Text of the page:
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by Royston

The Round-up

March 19, 2014 in Events, General, Links, News

Boredom by Thomas Rowlandson

Boredom by Thomas Rowlandson @ Procartoonists.org

A new exhibition called The Long Nineteenth Century, which looks at British art from 1789 to 1918, opened at the Chris Beetles Gallery in London this week.

Many of those charting the huge changes in society over this period were cartoonists, of course, and the show features work by Gillray and Rowlandson, above, through to Tenniel and Heath Robinson. The exhibition runs until 12 April.

A study of 20th century satire, the Arena documentary Whatever Happened to Spitting Image?is to be broadcast on BBC Four tomorrow (20 March). See clips and more here. It ties in with the puppet show’s 30th anniversary celebrations.

Still on BBC Four documentaries with questioning titles, the Scottish comic book artist Frank Quitely has been profiled in What Do Artists Do All Day?, which you can watch now on iPlayer.

The organisers of the Melksham Comic Con in Wiltshire are looking to expand the event in 2014 and have turned to Kickstarter for help. They clearly had fun making this “charity appeal” for the non-profit event. The target is just £5,000 and they emphasise that every £1 counts.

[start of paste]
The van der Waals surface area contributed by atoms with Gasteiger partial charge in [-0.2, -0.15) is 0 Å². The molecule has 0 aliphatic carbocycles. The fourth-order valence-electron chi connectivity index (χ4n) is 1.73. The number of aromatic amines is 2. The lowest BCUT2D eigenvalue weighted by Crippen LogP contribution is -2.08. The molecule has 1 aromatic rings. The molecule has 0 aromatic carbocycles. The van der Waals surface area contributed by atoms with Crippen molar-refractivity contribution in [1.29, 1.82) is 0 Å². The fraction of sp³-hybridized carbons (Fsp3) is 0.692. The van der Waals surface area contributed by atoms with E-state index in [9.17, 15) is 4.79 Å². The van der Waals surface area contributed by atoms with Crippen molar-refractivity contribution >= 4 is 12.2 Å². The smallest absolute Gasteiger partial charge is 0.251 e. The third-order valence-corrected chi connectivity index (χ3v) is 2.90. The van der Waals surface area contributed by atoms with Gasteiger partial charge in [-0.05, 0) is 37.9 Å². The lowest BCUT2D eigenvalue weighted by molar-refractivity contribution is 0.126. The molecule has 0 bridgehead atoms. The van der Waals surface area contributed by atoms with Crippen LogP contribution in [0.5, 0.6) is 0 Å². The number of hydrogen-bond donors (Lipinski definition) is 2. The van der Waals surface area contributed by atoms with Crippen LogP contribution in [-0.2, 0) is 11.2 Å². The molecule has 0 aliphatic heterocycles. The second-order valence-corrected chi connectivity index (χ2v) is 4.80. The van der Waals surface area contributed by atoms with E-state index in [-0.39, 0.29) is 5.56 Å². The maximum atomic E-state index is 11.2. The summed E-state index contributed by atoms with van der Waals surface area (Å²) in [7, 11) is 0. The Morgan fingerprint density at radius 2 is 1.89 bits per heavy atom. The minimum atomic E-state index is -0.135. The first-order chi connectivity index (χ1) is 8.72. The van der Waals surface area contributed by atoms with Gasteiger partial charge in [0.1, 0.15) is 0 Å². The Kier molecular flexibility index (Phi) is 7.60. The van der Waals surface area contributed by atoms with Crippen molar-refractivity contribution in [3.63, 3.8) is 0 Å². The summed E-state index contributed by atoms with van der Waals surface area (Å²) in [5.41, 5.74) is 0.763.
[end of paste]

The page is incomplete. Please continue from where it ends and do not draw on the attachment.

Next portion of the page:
Salmond and Cameron From The Auld Acquaintance © Scottish Cartoon Art Studio
From The Auld Acquaintance © Scottish Cartoon Art Studio


The Scottish Cartoon Art Studio is injecting some much-needed humour into the independence debate with an international touring exhibition called The Auld Acquaintance, above. Find out more here.

This year Finland is celebrating the centenary of the birth of Tove Jansson, creator of the Moomins. If you don’t know your Moominmamma from your Moominpappa, you can get up to speed with this article by Mark Bosworth.

Finally, as if last week’s Bananaman vs Stephen Hawking photo wasn’t enough for fans of the Dandy superhero, we now hear that there is a Bananaman film in the works, though so far all we have to go on is this teaser campaign. The Metro suggests five other TV cartoons that should follow it to the big screen.